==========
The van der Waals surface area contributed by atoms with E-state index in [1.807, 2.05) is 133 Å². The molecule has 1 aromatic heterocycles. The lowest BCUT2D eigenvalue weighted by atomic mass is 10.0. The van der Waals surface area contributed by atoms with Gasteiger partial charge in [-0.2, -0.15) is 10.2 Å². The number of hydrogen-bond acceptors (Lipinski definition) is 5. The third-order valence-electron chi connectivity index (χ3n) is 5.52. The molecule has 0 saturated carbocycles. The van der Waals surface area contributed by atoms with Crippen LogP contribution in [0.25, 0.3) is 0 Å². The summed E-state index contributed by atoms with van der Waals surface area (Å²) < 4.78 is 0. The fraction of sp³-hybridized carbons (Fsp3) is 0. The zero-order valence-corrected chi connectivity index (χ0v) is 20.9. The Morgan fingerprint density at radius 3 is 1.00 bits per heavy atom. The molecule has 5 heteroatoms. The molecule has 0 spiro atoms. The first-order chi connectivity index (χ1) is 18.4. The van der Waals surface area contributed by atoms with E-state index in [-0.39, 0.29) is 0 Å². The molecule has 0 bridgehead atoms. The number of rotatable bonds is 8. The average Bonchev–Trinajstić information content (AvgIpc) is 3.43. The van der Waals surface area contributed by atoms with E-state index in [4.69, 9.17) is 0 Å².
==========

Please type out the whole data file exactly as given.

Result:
The van der Waals surface area contributed by atoms with E-state index in [1.807, 2.05) is 133 Å². The molecule has 1 aromatic heterocycles. The lowest BCUT2D eigenvalue weighted by atomic mass is 10.0. The van der Waals surface area contributed by atoms with Gasteiger partial charge in [-0.2, -0.15) is 10.2 Å². The number of hydrogen-bond acceptors (Lipinski definition) is 5. The third-order valence-electron chi connectivity index (χ3n) is 5.52. The molecule has 0 saturated carbocycles. The van der Waals surface area contributed by atoms with Crippen LogP contribution in [0.25, 0.3) is 0 Å². The summed E-state index contributed by atoms with van der Waals surface area (Å²) < 4.78 is 0. The fraction of sp³-hybridized carbons (Fsp3) is 0. The zero-order valence-corrected chi connectivity index (χ0v) is 20.9. The Morgan fingerprint density at radius 3 is 1.00 bits per heavy atom. The molecule has 5 heteroatoms. The molecule has 0 spiro atoms. The first-order chi connectivity index (χ1) is 18.4. The van der Waals surface area contributed by atoms with E-state index in [-0.39, 0.29) is 0 Å². The molecule has 0 bridgehead atoms. The number of rotatable bonds is 8. The average Bonchev–Trinajstić information content (AvgIpc) is 3.43. The van der Waals surface area contributed by atoms with E-state index in [4.69, 9.17) is 0 Å².